Commissioners in the making
Mock-commissioner Dakota Gauthier asks civil engineer Ray Campbell about the response of taxing districts to his companies planned development during Thursday's class activity. From left: Ashton Owens, Stephanie Silva, Hunter Hilbert, Conner Fleweling and Dakota Gauthier. (MADISON HARDY/Press)
In a mock planning and zoning commission activity, 10 Mountain View High School seniors got a taste of local government operations Thursday afternoon at Rathdrum City Hall. From left: Ashton Owens, Stephanie Silva, Hunter Hilbert, Conner Fleweling and Dakota Gauthier. (MADISON HARDY/Press)
During the mock-commissioners discussion, the Mountain View High School students brought up hot-topics like growth, road infrastructure and schools. From left: Ashton Owens, Stephanie Silva and Hunter Hilbert. (MADISON HARDY/Press)
Staff Writer | January 15, 2021 1:00 AM
RATHDRUM - Two things were on the mind of 10 Mountain View High School seniors Thursday afternoon at Rathdrum City Hall: city planning and fifth-period geometry.
In a mock Planning and Zoning Commission hearing, teacher Mark Gorton's government class got a taste for city systems and civic responsibility. Led by the commission chair — senior Hunter Hilbert — students acted as fellow commissioners, members of the public, and even the press.
Through city administrator Leon Duce's coordination, the class received a project presentation from civil engineer and licensed planner Ray Campbell. Thursday's mock hearing was a first for Gorton and the Mountain View students, but something he believes was beneficial and hopes to continue in the future.
"I was talking with Leon earlier this summer about doing this, and he's been great. He came over to the school and taught them the ins and outs of how this works," Gorton said. "It's become a great partnership with the city."
Using a real project plan featuring a 60-acre lot with commercial plots and residential land, the class received packets like a proper commission — and prepared questions for the developer.
Much like genuine commission meetings, two primary topics emerged from the presentation: accommodating growth and safety needs.
Role-playing as a single mother, Connie Zink testified against the project during public comment. Namely, that adding more residential housing would increase the city population and affect her children's safety and overcrowding.
"I have kids running around all the time. They like to walk to school and have that freedom. I feel like it's a lot more dangerous for them to do that because of the flow of traffic and so many people are moving in," Zink testified. "I'm just looking out for my kids and the other families that have kids."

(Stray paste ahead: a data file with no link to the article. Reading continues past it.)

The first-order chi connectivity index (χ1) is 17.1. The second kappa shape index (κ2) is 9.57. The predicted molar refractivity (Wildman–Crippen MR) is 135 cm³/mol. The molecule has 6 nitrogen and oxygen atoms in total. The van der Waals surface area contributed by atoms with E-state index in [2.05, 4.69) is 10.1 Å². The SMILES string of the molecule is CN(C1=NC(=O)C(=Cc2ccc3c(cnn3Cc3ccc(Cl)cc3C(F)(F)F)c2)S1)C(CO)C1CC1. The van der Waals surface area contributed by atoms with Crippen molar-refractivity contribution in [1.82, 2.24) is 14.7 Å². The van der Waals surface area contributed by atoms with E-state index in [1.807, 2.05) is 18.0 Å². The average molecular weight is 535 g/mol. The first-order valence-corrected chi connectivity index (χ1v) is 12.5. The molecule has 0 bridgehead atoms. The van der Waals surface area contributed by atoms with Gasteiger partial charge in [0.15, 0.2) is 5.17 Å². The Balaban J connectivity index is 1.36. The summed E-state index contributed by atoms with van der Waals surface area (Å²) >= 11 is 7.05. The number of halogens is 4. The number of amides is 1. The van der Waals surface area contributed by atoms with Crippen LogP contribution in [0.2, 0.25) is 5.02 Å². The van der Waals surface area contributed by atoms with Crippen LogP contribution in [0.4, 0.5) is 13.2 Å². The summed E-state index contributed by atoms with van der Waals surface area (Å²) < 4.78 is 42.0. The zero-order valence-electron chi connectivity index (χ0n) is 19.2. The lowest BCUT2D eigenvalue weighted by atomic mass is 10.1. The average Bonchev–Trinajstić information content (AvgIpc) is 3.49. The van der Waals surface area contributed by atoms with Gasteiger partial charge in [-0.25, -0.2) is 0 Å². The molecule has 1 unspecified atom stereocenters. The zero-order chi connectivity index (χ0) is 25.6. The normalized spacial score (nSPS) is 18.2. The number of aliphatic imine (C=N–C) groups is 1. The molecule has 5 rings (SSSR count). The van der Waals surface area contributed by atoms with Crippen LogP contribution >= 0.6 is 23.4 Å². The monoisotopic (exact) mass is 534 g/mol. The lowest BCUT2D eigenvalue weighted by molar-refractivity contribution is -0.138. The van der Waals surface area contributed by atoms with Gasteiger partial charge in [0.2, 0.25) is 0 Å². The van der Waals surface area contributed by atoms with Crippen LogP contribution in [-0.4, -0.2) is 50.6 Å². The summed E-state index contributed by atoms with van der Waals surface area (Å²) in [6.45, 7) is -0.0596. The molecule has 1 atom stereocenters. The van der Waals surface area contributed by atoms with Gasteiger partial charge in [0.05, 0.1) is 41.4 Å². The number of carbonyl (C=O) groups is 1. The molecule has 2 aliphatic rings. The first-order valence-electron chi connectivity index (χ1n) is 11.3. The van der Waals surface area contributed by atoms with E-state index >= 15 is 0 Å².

Echoing an overarching concern of Rathdrum residents — growth — the students brought up worries about schools' overcrowding and the need for increased recreational and pedestrian infrastructure.
"I've been to a lot of big cities, and I think that no matter what, everywhere is always going to keep growing," mock-commissioner Dakota Gauthier said. "As much as everyone else, I wish it could stay small, but in reality, I don't think it will."
Campbell and Duce explained to the class how the city and the taxing districts it encompasses primarily fund large developments like the one presented through bonds and property taxes. This kind of education went beyond what the kids learn in school, Duce noted, as much of the school curriculum focuses on state and federal operations instead of local.
"Our class preparation was definitely helpful, but coming here and trying this out was a real eye-opener for seeing how everything works," Hilbert said. "It will be very useful in the future."
Mock-commissioner Ashton Owens also brought up safety concerns, asking the developer of his plans to install stoplights and direct traffic.
"Safety has to be taken as an ongoing approach, meaning where our traffic is coming from and anticipating where it will be in the future," Campbell said. "We account for that by identifying projects in our capital improvement plan and follow the city's traffic impact fees that are attached to building permits."
In the end, the mock-commissioner voted to recommend the project for approval to the city council. After the activity, many students felt the exercise had taught them more about government systems and the importance of participation.
"I have gained a lot of respect for the people that do things here because there is a lot of work, commitment, and time that goes into this," Owens said.